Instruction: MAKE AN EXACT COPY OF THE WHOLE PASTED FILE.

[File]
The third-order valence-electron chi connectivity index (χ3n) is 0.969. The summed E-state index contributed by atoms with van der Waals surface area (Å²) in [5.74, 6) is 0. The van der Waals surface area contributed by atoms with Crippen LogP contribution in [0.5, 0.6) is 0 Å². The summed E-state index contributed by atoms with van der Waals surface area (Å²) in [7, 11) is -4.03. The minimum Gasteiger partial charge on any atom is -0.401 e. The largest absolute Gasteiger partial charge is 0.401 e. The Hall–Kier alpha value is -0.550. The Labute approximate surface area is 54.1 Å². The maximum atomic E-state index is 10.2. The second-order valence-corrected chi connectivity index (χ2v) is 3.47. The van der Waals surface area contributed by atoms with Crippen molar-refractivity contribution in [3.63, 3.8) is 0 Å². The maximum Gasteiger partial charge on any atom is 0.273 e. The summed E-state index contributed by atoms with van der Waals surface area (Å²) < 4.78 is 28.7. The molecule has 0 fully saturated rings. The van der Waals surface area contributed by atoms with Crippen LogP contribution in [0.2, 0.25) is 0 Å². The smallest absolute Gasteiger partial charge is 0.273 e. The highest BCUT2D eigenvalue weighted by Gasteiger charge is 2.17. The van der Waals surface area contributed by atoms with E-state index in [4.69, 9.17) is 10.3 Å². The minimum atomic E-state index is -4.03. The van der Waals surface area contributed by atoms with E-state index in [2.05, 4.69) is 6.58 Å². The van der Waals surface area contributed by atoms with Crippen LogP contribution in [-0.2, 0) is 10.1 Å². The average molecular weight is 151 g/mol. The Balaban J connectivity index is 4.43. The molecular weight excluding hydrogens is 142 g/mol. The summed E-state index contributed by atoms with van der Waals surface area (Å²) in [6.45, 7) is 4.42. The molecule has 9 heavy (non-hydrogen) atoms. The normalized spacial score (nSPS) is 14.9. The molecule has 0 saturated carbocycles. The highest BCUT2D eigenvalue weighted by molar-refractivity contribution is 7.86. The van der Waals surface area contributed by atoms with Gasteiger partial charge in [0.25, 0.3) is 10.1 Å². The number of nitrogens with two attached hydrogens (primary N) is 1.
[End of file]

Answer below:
The third-order valence-electron chi connectivity index (χ3n) is 0.969. The summed E-state index contributed by atoms with van der Waals surface area (Å²) in [5.74, 6) is 0. The van der Waals surface area contributed by atoms with Crippen LogP contribution in [0.5, 0.6) is 0 Å². The summed E-state index contributed by atoms with van der Waals surface area (Å²) in [7, 11) is -4.03. The minimum Gasteiger partial charge on any atom is -0.401 e. The largest absolute Gasteiger partial charge is 0.401 e. The Hall–Kier alpha value is -0.550. The Labute approximate surface area is 54.1 Å². The maximum atomic E-state index is 10.2. The second-order valence-corrected chi connectivity index (χ2v) is 3.47. The van der Waals surface area contributed by atoms with Crippen molar-refractivity contribution in [3.63, 3.8) is 0 Å². The maximum Gasteiger partial charge on any atom is 0.273 e. The summed E-state index contributed by atoms with van der Waals surface area (Å²) < 4.78 is 28.7. The molecule has 0 fully saturated rings. The van der Waals surface area contributed by atoms with Crippen LogP contribution in [0.2, 0.25) is 0 Å². The smallest absolute Gasteiger partial charge is 0.273 e. The highest BCUT2D eigenvalue weighted by Gasteiger charge is 2.17. The van der Waals surface area contributed by atoms with E-state index in [4.69, 9.17) is 10.3 Å². The minimum atomic E-state index is -4.03. The van der Waals surface area contributed by atoms with E-state index in [2.05, 4.69) is 6.58 Å². The van der Waals surface area contributed by atoms with Crippen LogP contribution in [-0.2, 0) is 10.1 Å². The average molecular weight is 151 g/mol. The Balaban J connectivity index is 4.43. The molecular weight excluding hydrogens is 142 g/mol. The summed E-state index contributed by atoms with van der Waals surface area (Å²) in [6.45, 7) is 4.42. The molecule has 9 heavy (non-hydrogen) atoms. The normalized spacial score (nSPS) is 14.9. The molecule has 0 saturated carbocycles. The highest BCUT2D eigenvalue weighted by molar-refractivity contribution is 7.86. The van der Waals surface area contributed by atoms with Gasteiger partial charge in [0.25, 0.3) is 10.1 Å². The number of nitrogens with two attached hydrogens (primary N) is 1.